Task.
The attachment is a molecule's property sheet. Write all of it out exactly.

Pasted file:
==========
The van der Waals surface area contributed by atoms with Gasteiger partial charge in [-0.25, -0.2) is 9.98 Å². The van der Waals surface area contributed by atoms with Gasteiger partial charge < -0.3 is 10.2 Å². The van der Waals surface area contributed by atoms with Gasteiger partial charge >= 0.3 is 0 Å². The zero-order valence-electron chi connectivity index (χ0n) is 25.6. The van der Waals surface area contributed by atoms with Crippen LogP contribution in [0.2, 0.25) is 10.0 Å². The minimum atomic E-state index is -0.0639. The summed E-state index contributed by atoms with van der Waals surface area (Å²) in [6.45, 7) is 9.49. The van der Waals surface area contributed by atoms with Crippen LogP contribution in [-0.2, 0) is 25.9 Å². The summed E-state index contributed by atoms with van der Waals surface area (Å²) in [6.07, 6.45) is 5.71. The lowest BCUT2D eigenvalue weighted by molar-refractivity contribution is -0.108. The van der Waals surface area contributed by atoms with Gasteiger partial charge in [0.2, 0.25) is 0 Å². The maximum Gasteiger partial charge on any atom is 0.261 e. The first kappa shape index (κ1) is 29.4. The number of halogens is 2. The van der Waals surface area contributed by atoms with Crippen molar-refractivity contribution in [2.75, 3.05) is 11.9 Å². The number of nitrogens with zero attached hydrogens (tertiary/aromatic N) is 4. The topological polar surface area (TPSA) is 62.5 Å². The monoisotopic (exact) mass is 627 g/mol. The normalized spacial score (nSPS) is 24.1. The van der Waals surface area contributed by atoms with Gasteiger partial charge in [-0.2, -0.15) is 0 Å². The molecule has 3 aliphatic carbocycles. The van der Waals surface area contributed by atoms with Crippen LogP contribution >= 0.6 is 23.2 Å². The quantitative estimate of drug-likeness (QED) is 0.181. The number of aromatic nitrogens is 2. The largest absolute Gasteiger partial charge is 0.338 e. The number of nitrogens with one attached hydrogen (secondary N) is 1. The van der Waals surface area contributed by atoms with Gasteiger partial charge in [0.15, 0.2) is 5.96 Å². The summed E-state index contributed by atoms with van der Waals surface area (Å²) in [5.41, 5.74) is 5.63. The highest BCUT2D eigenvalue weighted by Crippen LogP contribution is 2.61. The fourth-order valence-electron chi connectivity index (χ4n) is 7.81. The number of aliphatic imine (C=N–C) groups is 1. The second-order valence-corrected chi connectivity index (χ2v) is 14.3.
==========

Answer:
The van der Waals surface area contributed by atoms with Gasteiger partial charge in [-0.25, -0.2) is 9.98 Å². The van der Waals surface area contributed by atoms with Gasteiger partial charge < -0.3 is 10.2 Å². The van der Waals surface area contributed by atoms with Gasteiger partial charge >= 0.3 is 0 Å². The zero-order valence-electron chi connectivity index (χ0n) is 25.6. The van der Waals surface area contributed by atoms with Crippen LogP contribution in [0.2, 0.25) is 10.0 Å². The minimum atomic E-state index is -0.0639. The summed E-state index contributed by atoms with van der Waals surface area (Å²) in [6.45, 7) is 9.49. The van der Waals surface area contributed by atoms with Crippen LogP contribution in [-0.2, 0) is 25.9 Å². The summed E-state index contributed by atoms with van der Waals surface area (Å²) in [6.07, 6.45) is 5.71. The lowest BCUT2D eigenvalue weighted by molar-refractivity contribution is -0.108. The van der Waals surface area contributed by atoms with Gasteiger partial charge in [0.2, 0.25) is 0 Å². The maximum Gasteiger partial charge on any atom is 0.261 e. The first kappa shape index (κ1) is 29.4. The number of halogens is 2. The van der Waals surface area contributed by atoms with Crippen molar-refractivity contribution in [2.75, 3.05) is 11.9 Å². The number of nitrogens with zero attached hydrogens (tertiary/aromatic N) is 4. The topological polar surface area (TPSA) is 62.5 Å². The monoisotopic (exact) mass is 627 g/mol. The normalized spacial score (nSPS) is 24.1. The van der Waals surface area contributed by atoms with Gasteiger partial charge in [-0.2, -0.15) is 0 Å². The molecule has 3 aliphatic carbocycles. The van der Waals surface area contributed by atoms with Crippen LogP contribution >= 0.6 is 23.2 Å². The quantitative estimate of drug-likeness (QED) is 0.181. The number of aromatic nitrogens is 2. The largest absolute Gasteiger partial charge is 0.338 e. The number of nitrogens with one attached hydrogen (secondary N) is 1. The van der Waals surface area contributed by atoms with Gasteiger partial charge in [0.15, 0.2) is 5.96 Å². The summed E-state index contributed by atoms with van der Waals surface area (Å²) in [5.41, 5.74) is 5.63. The highest BCUT2D eigenvalue weighted by Crippen LogP contribution is 2.61. The fourth-order valence-electron chi connectivity index (χ4n) is 7.81. The number of aliphatic imine (C=N–C) groups is 1. The second-order valence-corrected chi connectivity index (χ2v) is 14.3.